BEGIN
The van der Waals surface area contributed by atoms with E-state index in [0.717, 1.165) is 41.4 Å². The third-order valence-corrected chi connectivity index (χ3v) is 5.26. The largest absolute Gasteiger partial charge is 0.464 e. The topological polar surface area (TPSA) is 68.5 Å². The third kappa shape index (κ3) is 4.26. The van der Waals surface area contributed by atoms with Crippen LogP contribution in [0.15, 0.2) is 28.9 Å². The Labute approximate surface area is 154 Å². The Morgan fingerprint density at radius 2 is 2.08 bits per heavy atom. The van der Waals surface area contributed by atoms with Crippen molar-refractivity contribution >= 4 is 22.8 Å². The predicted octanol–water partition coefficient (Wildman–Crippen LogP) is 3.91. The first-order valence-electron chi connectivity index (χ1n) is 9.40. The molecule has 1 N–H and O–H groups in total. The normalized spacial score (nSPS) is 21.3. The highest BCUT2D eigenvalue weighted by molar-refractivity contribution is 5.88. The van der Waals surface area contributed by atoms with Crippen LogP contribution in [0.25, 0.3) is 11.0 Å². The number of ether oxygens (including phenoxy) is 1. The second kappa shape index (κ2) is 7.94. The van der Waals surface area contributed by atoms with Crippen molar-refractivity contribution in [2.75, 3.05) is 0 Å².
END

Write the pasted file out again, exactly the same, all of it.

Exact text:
The van der Waals surface area contributed by atoms with E-state index in [0.717, 1.165) is 41.4 Å². The third-order valence-corrected chi connectivity index (χ3v) is 5.26. The largest absolute Gasteiger partial charge is 0.464 e. The topological polar surface area (TPSA) is 68.5 Å². The third kappa shape index (κ3) is 4.26. The van der Waals surface area contributed by atoms with Crippen LogP contribution in [0.15, 0.2) is 28.9 Å². The Labute approximate surface area is 154 Å². The Morgan fingerprint density at radius 2 is 2.08 bits per heavy atom. The van der Waals surface area contributed by atoms with Crippen molar-refractivity contribution >= 4 is 22.8 Å². The predicted octanol–water partition coefficient (Wildman–Crippen LogP) is 3.91. The first-order valence-electron chi connectivity index (χ1n) is 9.40. The molecule has 1 N–H and O–H groups in total. The normalized spacial score (nSPS) is 21.3. The highest BCUT2D eigenvalue weighted by molar-refractivity contribution is 5.88. The van der Waals surface area contributed by atoms with Crippen LogP contribution in [0.25, 0.3) is 11.0 Å². The number of ether oxygens (including phenoxy) is 1. The second kappa shape index (κ2) is 7.94. The van der Waals surface area contributed by atoms with Crippen molar-refractivity contribution in [2.75, 3.05) is 0 Å².